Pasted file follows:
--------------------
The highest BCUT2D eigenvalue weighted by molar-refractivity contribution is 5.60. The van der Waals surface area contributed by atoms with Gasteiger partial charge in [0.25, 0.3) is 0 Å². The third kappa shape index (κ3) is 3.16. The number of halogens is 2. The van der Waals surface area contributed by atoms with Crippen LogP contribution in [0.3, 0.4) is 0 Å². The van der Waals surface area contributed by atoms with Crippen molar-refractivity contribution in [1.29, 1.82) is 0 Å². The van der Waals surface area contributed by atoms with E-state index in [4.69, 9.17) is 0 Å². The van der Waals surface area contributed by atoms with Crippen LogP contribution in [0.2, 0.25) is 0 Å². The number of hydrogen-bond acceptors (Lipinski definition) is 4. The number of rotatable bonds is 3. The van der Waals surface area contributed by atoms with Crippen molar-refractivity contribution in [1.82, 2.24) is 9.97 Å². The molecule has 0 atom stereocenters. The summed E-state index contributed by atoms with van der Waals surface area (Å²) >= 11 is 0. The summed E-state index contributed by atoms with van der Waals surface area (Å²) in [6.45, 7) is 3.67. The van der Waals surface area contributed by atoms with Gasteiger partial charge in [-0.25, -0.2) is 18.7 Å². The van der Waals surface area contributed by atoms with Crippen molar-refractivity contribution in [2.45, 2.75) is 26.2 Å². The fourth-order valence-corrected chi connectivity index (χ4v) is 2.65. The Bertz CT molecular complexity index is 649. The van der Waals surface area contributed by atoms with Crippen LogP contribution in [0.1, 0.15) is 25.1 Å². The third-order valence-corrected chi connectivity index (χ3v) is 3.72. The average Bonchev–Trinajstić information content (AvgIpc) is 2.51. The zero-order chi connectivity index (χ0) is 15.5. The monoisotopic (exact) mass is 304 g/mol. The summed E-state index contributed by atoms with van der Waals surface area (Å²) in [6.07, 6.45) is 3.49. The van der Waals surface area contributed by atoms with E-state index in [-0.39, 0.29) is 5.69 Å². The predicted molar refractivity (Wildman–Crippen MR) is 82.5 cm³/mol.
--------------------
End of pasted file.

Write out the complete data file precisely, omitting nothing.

The highest BCUT2D eigenvalue weighted by molar-refractivity contribution is 5.60. The van der Waals surface area contributed by atoms with Gasteiger partial charge in [0.25, 0.3) is 0 Å². The third kappa shape index (κ3) is 3.16. The number of halogens is 2. The van der Waals surface area contributed by atoms with Crippen LogP contribution in [0.3, 0.4) is 0 Å². The van der Waals surface area contributed by atoms with Crippen molar-refractivity contribution in [1.29, 1.82) is 0 Å². The van der Waals surface area contributed by atoms with E-state index in [4.69, 9.17) is 0 Å². The van der Waals surface area contributed by atoms with Crippen LogP contribution in [0.2, 0.25) is 0 Å². The number of hydrogen-bond acceptors (Lipinski definition) is 4. The number of rotatable bonds is 3. The van der Waals surface area contributed by atoms with Crippen molar-refractivity contribution in [1.82, 2.24) is 9.97 Å². The molecule has 0 atom stereocenters. The summed E-state index contributed by atoms with van der Waals surface area (Å²) >= 11 is 0. The summed E-state index contributed by atoms with van der Waals surface area (Å²) in [6.45, 7) is 3.67. The van der Waals surface area contributed by atoms with Gasteiger partial charge in [-0.25, -0.2) is 18.7 Å². The van der Waals surface area contributed by atoms with Crippen molar-refractivity contribution in [2.45, 2.75) is 26.2 Å². The fourth-order valence-corrected chi connectivity index (χ4v) is 2.65. The Bertz CT molecular complexity index is 649. The van der Waals surface area contributed by atoms with Crippen LogP contribution in [0.1, 0.15) is 25.1 Å². The third-order valence-corrected chi connectivity index (χ3v) is 3.72. The average Bonchev–Trinajstić information content (AvgIpc) is 2.51. The zero-order chi connectivity index (χ0) is 15.5. The monoisotopic (exact) mass is 304 g/mol. The summed E-state index contributed by atoms with van der Waals surface area (Å²) in [6.07, 6.45) is 3.49. The van der Waals surface area contributed by atoms with E-state index in [-0.39, 0.29) is 5.69 Å². The predicted molar refractivity (Wildman–Crippen MR) is 82.5 cm³/mol.